6 Activities to Celebrate National Poetry Month | Writing Service Blog
Next week marks the beginning of National Poetry Month and we’ve searched the Writing Service Communities for fun activities you can try in your classroom to celebrate. Try one of the ideas shared below during the month of April, or leave a comment below telling us about your favorite poetry-related activity.
Have students create Spine Poetry! Spine Poetry is the art of collecting interesting book titles and arranging them in clusters so the spines could be read like a sentence. The sentences can then be adapted into poetry. Check out some samples at thethingsyoucanread.blogspot.com
[From the Scholastic blog] “Set up a Poetry Cafe at school and invited parents and other special guests to come hear students recite their favorite poems aloud. Since so much of poetry is about the rhythm and the phrasing of the words, the only way their poems can be truly appreciated is to read them aloud.”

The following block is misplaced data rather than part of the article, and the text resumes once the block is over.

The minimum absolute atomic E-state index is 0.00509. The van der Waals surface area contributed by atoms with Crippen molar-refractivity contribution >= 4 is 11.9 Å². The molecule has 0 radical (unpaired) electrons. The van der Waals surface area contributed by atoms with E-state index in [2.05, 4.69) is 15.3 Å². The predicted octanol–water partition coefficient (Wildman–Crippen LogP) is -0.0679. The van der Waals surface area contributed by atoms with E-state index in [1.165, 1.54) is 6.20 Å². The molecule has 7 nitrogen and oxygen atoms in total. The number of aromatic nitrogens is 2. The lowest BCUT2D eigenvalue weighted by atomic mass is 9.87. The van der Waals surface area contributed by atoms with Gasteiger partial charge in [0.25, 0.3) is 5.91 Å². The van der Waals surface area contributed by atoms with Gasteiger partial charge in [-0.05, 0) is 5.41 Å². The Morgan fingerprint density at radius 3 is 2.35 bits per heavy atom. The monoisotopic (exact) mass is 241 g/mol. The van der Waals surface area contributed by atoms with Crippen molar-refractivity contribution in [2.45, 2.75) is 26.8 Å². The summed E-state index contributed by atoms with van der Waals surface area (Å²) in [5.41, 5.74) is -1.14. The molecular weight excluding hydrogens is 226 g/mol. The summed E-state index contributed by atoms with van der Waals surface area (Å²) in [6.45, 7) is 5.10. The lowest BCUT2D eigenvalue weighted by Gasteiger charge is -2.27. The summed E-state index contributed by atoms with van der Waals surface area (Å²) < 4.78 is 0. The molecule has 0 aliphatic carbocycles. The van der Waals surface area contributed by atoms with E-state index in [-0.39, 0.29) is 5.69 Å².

Many of today’s songs, as we know, are poems. Read the lyrics to your class’ favorite song (without telling them what you’re reading). Then play the video and discuss. (Katy Perry example)
I have students produce various types of poems – alliteration, simile, metaphor, ode, clerihew, a homework excuse, and a sonnet. Some even try poems for two voices. Then we have a Poetry Jam – complete with hot chocolate, berets for the poets to wear, and finger snapping rather than applause. The kids LOVE IT!
Create a group for Poetry Month. Each day of the month have students share their favorite poem with the class. You could also honor your favorite poet each day in lieu of a poem.
Poetry Jam – Shared by Mrs. Speck
Spine Poetry – Shared by Mrs. White
Slam Poetry – Shared by Mrs. Sifford
Pop Music Videos – Ms. Lane
Poetry Cafe – Shared by Mrs. Lee
We have a professional slam poet come in and perform, do a few workshops with the students, and then they perform at a special ENG II assembly. Videos are posted to Writing Service class pages.
30 Poems/30 Days
A majority of the sourcework academic writing from sources speakers were critical of the texts
You must belogged in to post a comment.